Meanwhile, the role of both supranational actors in international affairs is becoming more important. As shown above, the EU is playing a significant role in the existence of de facto states, providing a mechanism for engagement that circumvents the individual recognition of its member states. At the same time, the role of city diplomacy is being increasingly recognised as a key element of contemporary international affairs. In this sense, this type of interaction could offer some interesting insights into the future of de facto states. On the one hand, their ability to engage with non-state actors may make formal engagement with UN recognised states less important than in the past. However, it may also offer up an alternative vision of de facto states reintegrating into their parent states but being able to enjoy more external autonomy than would have been the case in the past. In this context, we may be seeing a third paradigm emerging: ‘engagement with no need for recognition’ (Acuto, Citation2016).

At the same time, the concept of ‘engagement without recognition’ is not free from certain flaws which have negative policy implications. First, the issues of sovereignty and territorial integrity are particularly pertinent to the international community. Engaging with de facto states may be seen as a violation of the sacrosanct principles of international law. Thus, if not in words then in deeds, parent states are more often in favour of non-recognition practices and therefore do not see an easy match with an engagement strategy which sets their monopoly over sovereignty in doubt. Second, the non-permissive legal and political environment stigmatises breakaway territories as occupied and under the control of an illegitimate regimes. This provides a fertile ground for enacting legislation which criminalises unauthorised visits and contacts with de facto authorities or civil society organisations. This poses serious obstacles to confidence building: without good intentions, engagement can hardly materialise. Third, the engagement strategy may be rejected on the grounds that it usually offers merely a fraction of what de facto states get from their patrons in the form of financial assistance and security. At the same time, all contacts and collaborative proposals with the rest of the world are supposed to go through parent states’ capitals, which makes de-isolation exclusively linked with the settlement of the conflict, seen as reintegration in the eyes of de facto authorities.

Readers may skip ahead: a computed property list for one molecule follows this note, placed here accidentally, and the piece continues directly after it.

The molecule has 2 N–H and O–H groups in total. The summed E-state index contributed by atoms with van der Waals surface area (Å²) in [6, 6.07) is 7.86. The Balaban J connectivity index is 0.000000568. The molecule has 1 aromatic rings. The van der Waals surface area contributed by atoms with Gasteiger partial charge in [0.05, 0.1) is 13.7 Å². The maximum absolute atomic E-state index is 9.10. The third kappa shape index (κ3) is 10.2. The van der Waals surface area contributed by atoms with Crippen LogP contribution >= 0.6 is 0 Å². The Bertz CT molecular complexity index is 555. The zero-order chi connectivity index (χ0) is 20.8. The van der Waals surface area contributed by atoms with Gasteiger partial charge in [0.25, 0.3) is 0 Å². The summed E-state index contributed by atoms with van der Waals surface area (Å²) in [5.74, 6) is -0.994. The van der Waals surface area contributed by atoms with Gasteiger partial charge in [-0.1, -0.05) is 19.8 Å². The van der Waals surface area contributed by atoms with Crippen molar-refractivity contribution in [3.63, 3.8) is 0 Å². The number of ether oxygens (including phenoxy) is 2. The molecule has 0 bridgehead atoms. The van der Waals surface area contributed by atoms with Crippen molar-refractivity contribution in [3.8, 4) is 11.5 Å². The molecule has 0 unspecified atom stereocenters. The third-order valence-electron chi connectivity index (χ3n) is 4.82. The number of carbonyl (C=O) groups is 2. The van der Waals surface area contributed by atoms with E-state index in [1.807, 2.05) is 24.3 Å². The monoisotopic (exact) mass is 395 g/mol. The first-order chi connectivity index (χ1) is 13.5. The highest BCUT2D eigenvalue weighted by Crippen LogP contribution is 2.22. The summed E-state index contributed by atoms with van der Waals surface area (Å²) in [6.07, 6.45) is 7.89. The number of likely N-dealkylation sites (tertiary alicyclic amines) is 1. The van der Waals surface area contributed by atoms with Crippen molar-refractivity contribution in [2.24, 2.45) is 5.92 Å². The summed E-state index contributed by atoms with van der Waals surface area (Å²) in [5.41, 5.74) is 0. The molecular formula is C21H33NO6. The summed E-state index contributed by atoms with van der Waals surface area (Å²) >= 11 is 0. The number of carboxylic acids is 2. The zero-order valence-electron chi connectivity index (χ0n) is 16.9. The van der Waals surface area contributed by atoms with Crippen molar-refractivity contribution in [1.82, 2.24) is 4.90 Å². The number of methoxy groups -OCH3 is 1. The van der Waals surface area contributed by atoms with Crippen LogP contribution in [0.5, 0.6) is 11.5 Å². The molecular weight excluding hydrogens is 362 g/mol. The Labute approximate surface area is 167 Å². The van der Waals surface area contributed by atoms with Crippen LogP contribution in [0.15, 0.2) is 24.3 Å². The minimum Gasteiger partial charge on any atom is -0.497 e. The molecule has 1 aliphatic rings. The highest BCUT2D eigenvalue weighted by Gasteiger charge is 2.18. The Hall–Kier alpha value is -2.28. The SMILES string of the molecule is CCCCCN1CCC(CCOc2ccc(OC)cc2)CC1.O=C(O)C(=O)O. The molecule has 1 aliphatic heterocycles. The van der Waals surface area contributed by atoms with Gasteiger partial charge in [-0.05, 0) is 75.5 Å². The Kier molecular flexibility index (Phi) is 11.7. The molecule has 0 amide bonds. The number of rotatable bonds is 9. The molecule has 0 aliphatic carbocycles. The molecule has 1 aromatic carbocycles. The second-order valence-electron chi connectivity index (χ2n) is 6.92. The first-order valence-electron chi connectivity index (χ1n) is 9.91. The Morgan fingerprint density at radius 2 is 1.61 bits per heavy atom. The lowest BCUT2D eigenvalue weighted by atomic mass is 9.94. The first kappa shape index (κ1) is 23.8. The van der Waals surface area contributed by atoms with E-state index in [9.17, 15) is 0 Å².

Whether positively loaded ‘engagement’ overweighs negatively perceived ‘non-recognition’ is a question which invites both policy-makers and academics to critically examine the content of this special issue. As our understanding of the concept evolves, the ways in which this tool of conflict management can be better used to tackle protracted secessionist conflicts will improve.


This volume emerged from the annual conference at the Institut für Ost- und Südosteuropaforschung (IOS), Regensburg, 30 June–2 July 2016: ‘Breaking the Ice of Frozen Conflicts? Understanding Territorial Conflicts in East and Southeast Europe’. We would like to extend our sincerest appreciation to Tanja Tamminen, Sebastian Relitz and the other members of the IOS for their instrumental role in making this publication possible.Previous article